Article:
Today, a young couple in Port Arthur, TX are left to grieve the loss of their newborn daughter. Little Olivia Marie Coats only lived five days after suffering head trauma that occurred during delivery.
According to Daily Mail, the obstetrician that performed the delivery fatally cracked the child’s skull and spine, which led to brain death five days later.
Soon after the child’s delivery, the couple started a Facebook page, sharing the child’s story and her condition.
The Facebook page immediately began to circulate around the network, and comments started pouring in as hundreds started to follow the family’s story. When the baby died, her story deftly caught the attention of the media. The page now has more than 80,000 followers, and the number is still increasing.
On Jan. 4, Allen Coats, 25, and his fiance Rachel Melancon, 24, held a memorial for their little girl. Mourners released hundreds of balloons to commemorate the life of the little angel. The parents took to Facebook to express their gratitude for the kind gestures and comments people shared in dedication of their daughter.
The couple wrote, “So many people came and donated and gave us support. We are standing here at peace because all of you! Y’all are truly carrying our pain in y’all’s heart.” Now, the couple is left to weather the aftermath of justice. Advocates around the country are now working with the couple to support their efforts to sue their obstetrician, Dr. George T. Backardjiev.
The sudden loss of the child was definitely unexpected, as Melancon had a healthy pregnancy without complications. The only request she had was to give birth by cesarean section. Due to the size of the baby in comparison to her petite 4’11 frame, she had reservations about vaginal delivery. Unfortunately, her doctor denied her request repeatedly. Once she went into labor, the baby’s heart rate began to gradually increase, but her doctor still insisted that she wait it out.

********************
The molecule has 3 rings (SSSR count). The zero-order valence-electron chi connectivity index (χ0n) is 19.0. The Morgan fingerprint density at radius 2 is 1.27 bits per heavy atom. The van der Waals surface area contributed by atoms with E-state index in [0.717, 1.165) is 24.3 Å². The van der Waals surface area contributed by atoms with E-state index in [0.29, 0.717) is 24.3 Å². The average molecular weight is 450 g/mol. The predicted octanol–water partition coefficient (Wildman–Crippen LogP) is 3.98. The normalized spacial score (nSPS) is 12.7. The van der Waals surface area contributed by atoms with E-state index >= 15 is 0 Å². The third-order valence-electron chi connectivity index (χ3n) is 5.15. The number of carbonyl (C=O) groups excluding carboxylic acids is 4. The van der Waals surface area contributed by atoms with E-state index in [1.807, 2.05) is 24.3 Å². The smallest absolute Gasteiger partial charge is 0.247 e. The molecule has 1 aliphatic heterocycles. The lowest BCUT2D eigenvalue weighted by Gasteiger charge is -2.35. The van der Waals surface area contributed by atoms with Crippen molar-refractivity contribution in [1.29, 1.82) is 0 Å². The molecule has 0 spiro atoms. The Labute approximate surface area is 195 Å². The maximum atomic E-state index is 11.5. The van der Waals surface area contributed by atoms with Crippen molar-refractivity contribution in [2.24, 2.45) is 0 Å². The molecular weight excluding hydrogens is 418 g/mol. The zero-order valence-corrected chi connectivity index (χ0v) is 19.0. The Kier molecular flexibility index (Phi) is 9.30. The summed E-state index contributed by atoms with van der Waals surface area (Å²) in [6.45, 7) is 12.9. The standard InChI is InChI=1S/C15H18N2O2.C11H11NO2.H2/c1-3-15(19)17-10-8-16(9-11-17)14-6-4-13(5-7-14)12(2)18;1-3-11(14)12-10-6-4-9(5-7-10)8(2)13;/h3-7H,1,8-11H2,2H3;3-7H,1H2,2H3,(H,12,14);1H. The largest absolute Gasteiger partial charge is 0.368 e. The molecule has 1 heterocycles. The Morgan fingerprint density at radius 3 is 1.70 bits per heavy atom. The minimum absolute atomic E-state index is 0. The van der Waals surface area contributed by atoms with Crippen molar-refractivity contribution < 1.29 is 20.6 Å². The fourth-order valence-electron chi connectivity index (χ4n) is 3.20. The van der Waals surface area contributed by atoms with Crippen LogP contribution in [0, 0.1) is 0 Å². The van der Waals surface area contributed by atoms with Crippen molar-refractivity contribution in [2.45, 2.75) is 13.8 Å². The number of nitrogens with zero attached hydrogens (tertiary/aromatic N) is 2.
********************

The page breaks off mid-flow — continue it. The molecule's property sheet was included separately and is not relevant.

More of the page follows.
ABC News reports that the baby’s grandmother, Angie Coats, weighed in with a detailed account of the delivery.
“It was 18 hours until the delivery. [Rachel] was running a 103 fever… Five hours passed, then [the obstetrician] came in and she started to push. But she was so worn out and the baby wasn’t even in the birth canal,’ Ms Coats said.
Coats went on to explain that the baby was facing the wrong way, and Backardjiev attempted to turn her with his hands, but to no avail.
“When he couldn’t do that, he took the small forceps to try to pull the baby out. He kept going and even put his foot up on the bed trying to pull,” she said. “When he touched the top and side of the skull, we heard a pop, like clay cracking in pottery and heard her skull crush.”
The fatal error sent Melancon into an emergency cesarean. But, when little Olivia was delivered, she was unable to breathe. The newborn was then rushed to another medical facility, Hermann Hospital. The couple was informed that their child had suffered ‘numerous fractures’.
Medical Center of Southeast Texas’ Hospital Chief Executive Matt Roberts released a statement on behalf of the medical facility expressing that baby’s death, ‘rips at our hearts’. However, the statement also explained that the could not comment on the specified case. According to the Mayo Clinic, skull fractures are among numerous complications that can arise from deliveries with the use of forceps. “Keep in mind that whenever a forceps delivery is recommended, a C-section is typically also an option,” the health publication also advises.”
The death of little Olivia Marie Coats has sparked another debate. Should the practice of forceps be banned from delivery?